Cosmos ,Sanatan Dharma.Ancient Hinduism science.
Mentioned in the Upanishads, specially in the Taittiriya, Chandogya and Mandukya Upanishads.
In Jainism, Om is regarded as a condensed reference to the pancha paramedhi (A+A+A+U+M).Easoteric Buddhists place Aum at the beginning of their Vidya-Sadaksari (Om mani padme hum) as well in as most other mantras and dharanis. Ik Onkar, iconically represented in the Guru Granth Sahib, and is commonly translated ‘one God’ The Brahmi script Om ligature has become widely recognised in western counterculture since the 1960s.
Tibetan handicrafts made in India tend to use the Devanagari version.Om beach, located 6 km from Gokarna, a small temple town in the Uttara Kannada district of Karnataka, is so named because it is shaped like the holy, Hindu symbol.
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In music, the symbol is displayed on the cover of heavy metal band Soul fly’s third album.
What’s with the Om? The symbol embodies all three sound elements that go into the mystic, Hindu sound: the 3-shaped aa, the tail for oh and the bindi and half-moon for the mm, extended sonorously in intonation till it fades into its fourth sound element—a silence representative of inner silence. Om is placed at the beginning, and often, end, of Hindu prayers and texts, chanted in invocation, meditated upon through mindful chanting in the mind’s ear. In India it’s ubiquitous—seen in lockets, tattoos, posters, at, on and upon temples, homes, hospitals and businesses, heard on Om-chanting cassettes and CDs, ringtones and caller tunes. This mystic formula—first said to have cropped up in the Upanishads as “the quintessence of the essences”—is related in Hinduism to creation, to the Atma (individual soul) and the Brahman (world soul) realised as sound, to their union through yogic practice, and to the third eye or crown chakra (associated with the pineal gland).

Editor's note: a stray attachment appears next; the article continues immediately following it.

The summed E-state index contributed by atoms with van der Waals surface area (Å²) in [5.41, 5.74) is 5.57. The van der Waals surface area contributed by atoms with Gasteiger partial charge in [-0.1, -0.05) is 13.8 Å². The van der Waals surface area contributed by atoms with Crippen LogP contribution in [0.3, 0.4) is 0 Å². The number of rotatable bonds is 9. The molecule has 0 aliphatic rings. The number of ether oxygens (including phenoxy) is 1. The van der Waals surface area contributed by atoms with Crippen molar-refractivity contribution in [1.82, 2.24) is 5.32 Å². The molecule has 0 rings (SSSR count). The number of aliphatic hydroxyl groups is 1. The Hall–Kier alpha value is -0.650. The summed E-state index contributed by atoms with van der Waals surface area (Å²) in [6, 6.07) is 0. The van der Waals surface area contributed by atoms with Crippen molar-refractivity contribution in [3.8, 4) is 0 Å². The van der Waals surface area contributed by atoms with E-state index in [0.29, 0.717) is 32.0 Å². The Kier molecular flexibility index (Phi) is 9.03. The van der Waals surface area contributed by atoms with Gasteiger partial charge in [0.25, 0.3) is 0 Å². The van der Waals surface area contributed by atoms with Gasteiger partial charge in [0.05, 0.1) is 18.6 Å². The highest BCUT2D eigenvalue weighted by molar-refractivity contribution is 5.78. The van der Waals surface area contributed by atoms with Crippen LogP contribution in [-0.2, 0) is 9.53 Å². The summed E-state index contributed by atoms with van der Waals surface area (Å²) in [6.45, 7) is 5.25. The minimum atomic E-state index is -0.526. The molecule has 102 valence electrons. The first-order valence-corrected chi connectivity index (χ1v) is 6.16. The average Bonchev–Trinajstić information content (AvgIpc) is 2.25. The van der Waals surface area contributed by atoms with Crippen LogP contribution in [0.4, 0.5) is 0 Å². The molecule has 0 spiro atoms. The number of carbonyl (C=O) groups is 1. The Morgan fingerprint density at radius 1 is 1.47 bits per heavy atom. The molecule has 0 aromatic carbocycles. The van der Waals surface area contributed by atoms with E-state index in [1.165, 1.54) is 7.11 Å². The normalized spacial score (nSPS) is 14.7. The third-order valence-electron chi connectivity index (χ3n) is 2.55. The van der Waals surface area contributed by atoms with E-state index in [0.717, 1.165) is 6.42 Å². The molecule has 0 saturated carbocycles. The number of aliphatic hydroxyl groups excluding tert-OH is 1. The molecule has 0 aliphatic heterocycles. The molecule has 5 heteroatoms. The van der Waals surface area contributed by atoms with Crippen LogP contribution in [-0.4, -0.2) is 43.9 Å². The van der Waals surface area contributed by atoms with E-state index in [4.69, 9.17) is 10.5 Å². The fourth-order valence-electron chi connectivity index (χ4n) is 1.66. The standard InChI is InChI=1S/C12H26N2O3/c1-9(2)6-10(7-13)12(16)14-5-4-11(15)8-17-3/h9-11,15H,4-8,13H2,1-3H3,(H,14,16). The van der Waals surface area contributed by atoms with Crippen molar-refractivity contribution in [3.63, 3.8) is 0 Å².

If there’s considerable debate over the Narendra Modi government’s vaunted success at getting the UN to declare June 21 International Yoga Day and the government keeping the associated literature and notices Om-free to avoid religious controvery, there has been much jubilation among those who believe there’s something mind- and body-changing about the pleasant feelings experienced on chanting Om. After all, they can now say there’s science to back what they knew all along: three scientists at the Centre of Biomedical Research of the Sanjay Gandhi Postgraduate Institute of Medical Sciences, Lucknow, have taken ‘Om-ing’ a step further by studying the effects of listening to the mystic sound on the neural cortex of the brain. They did this by taking MRI and other images of brain activity of those who chant Om and comparing them with images from those who chanted other numinous sounds. The results, apparently, have been positive. Says Dr C.L. Khetrapal, the chief researcher, who is a distinguished professor at the institute and obtained his PhD in nuclear magnetic resonance back in 1965, “The findings of the present study specifically associating a neural region with emotional empathy, improvement of attention and motor skills is important. But further research is critical to establish the universal appeal of Om.” That’s putting it rather drily, but he emphasises that more social, cognitive and clinical scientists should be roped in to validate the findings of his team.